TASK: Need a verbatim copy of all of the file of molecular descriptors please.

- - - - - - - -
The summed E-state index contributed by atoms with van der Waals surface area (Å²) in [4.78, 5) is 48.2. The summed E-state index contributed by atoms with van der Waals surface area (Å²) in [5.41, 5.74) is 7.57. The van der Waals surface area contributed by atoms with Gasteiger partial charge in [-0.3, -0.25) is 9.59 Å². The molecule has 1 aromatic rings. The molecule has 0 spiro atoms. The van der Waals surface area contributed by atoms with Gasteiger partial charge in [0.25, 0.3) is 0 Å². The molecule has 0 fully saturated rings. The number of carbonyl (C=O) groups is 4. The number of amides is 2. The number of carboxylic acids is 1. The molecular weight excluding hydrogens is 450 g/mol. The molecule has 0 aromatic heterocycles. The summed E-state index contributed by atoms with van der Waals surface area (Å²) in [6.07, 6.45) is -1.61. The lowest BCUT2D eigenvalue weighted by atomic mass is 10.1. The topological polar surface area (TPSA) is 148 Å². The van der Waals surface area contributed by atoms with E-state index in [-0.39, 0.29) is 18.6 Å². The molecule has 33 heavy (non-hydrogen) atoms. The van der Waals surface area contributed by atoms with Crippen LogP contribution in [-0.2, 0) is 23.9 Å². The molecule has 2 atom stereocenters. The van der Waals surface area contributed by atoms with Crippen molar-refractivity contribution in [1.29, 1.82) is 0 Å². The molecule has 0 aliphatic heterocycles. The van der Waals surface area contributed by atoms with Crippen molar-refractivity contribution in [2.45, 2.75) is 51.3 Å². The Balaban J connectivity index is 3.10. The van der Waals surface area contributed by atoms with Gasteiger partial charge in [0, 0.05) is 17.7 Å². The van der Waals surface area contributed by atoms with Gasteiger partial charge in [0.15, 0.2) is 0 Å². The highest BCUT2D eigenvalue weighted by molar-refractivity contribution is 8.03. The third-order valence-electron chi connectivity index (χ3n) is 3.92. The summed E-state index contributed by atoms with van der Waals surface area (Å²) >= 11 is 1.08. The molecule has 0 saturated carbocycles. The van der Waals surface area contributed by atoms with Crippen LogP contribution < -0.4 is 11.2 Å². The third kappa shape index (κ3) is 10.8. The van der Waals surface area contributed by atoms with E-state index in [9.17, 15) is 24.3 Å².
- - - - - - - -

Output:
The summed E-state index contributed by atoms with van der Waals surface area (Å²) in [4.78, 5) is 48.2. The summed E-state index contributed by atoms with van der Waals surface area (Å²) in [5.41, 5.74) is 7.57. The van der Waals surface area contributed by atoms with Gasteiger partial charge in [-0.3, -0.25) is 9.59 Å². The molecule has 1 aromatic rings. The molecule has 0 spiro atoms. The van der Waals surface area contributed by atoms with Gasteiger partial charge in [0.25, 0.3) is 0 Å². The molecule has 0 fully saturated rings. The number of carbonyl (C=O) groups is 4. The number of amides is 2. The number of carboxylic acids is 1. The molecular weight excluding hydrogens is 450 g/mol. The molecule has 0 aromatic heterocycles. The summed E-state index contributed by atoms with van der Waals surface area (Å²) in [6.07, 6.45) is -1.61. The lowest BCUT2D eigenvalue weighted by atomic mass is 10.1. The topological polar surface area (TPSA) is 148 Å². The van der Waals surface area contributed by atoms with E-state index in [-0.39, 0.29) is 18.6 Å². The molecule has 33 heavy (non-hydrogen) atoms. The van der Waals surface area contributed by atoms with Crippen LogP contribution in [-0.2, 0) is 23.9 Å². The molecule has 2 atom stereocenters. The van der Waals surface area contributed by atoms with Crippen molar-refractivity contribution in [1.29, 1.82) is 0 Å². The molecule has 0 aliphatic heterocycles. The van der Waals surface area contributed by atoms with Crippen molar-refractivity contribution in [2.45, 2.75) is 51.3 Å². The Balaban J connectivity index is 3.10. The van der Waals surface area contributed by atoms with Gasteiger partial charge in [0, 0.05) is 17.7 Å². The van der Waals surface area contributed by atoms with Gasteiger partial charge in [0.15, 0.2) is 0 Å². The highest BCUT2D eigenvalue weighted by molar-refractivity contribution is 8.03. The third-order valence-electron chi connectivity index (χ3n) is 3.92. The summed E-state index contributed by atoms with van der Waals surface area (Å²) >= 11 is 1.08. The molecule has 0 saturated carbocycles. The van der Waals surface area contributed by atoms with Crippen LogP contribution < -0.4 is 11.2 Å². The third kappa shape index (κ3) is 10.8. The van der Waals surface area contributed by atoms with E-state index in [9.17, 15) is 24.3 Å².